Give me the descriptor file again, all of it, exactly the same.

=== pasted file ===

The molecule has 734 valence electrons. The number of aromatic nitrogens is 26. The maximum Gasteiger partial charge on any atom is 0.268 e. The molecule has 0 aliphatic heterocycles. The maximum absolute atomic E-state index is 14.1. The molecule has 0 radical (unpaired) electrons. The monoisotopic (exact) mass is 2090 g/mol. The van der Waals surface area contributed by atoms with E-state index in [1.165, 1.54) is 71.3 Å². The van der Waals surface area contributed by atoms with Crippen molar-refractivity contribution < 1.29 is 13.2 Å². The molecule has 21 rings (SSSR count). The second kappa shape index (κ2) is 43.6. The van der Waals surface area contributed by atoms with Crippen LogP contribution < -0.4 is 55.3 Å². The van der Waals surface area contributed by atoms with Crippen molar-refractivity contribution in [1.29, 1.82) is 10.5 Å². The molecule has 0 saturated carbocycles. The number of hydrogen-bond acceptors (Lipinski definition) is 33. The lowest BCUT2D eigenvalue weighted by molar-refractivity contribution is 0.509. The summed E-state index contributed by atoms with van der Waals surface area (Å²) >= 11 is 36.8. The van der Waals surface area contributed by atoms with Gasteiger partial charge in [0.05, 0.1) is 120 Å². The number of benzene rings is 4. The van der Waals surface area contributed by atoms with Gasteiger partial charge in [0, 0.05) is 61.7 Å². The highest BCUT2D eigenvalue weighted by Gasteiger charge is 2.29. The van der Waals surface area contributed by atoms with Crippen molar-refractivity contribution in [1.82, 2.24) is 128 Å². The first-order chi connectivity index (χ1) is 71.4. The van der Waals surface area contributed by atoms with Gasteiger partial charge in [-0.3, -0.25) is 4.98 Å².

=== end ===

The molecule has 734 valence electrons. The number of aromatic nitrogens is 26. The maximum Gasteiger partial charge on any atom is 0.268 e. The molecule has 0 aliphatic heterocycles. The maximum absolute atomic E-state index is 14.1. The molecule has 0 radical (unpaired) electrons. The monoisotopic (exact) mass is 2090 g/mol. The van der Waals surface area contributed by atoms with E-state index in [1.165, 1.54) is 71.3 Å². The van der Waals surface area contributed by atoms with Crippen molar-refractivity contribution < 1.29 is 13.2 Å². The molecule has 21 rings (SSSR count). The second kappa shape index (κ2) is 43.6. The van der Waals surface area contributed by atoms with Crippen LogP contribution < -0.4 is 55.3 Å². The van der Waals surface area contributed by atoms with Crippen molar-refractivity contribution in [1.29, 1.82) is 10.5 Å². The molecule has 0 saturated carbocycles. The number of hydrogen-bond acceptors (Lipinski definition) is 33. The lowest BCUT2D eigenvalue weighted by molar-refractivity contribution is 0.509. The summed E-state index contributed by atoms with van der Waals surface area (Å²) >= 11 is 36.8. The van der Waals surface area contributed by atoms with Gasteiger partial charge in [0.05, 0.1) is 120 Å². The number of benzene rings is 4. The van der Waals surface area contributed by atoms with Gasteiger partial charge in [0, 0.05) is 61.7 Å². The highest BCUT2D eigenvalue weighted by Gasteiger charge is 2.29. The van der Waals surface area contributed by atoms with Crippen molar-refractivity contribution in [1.82, 2.24) is 128 Å². The first-order chi connectivity index (χ1) is 71.4. The van der Waals surface area contributed by atoms with Gasteiger partial charge in [-0.3, -0.25) is 4.98 Å².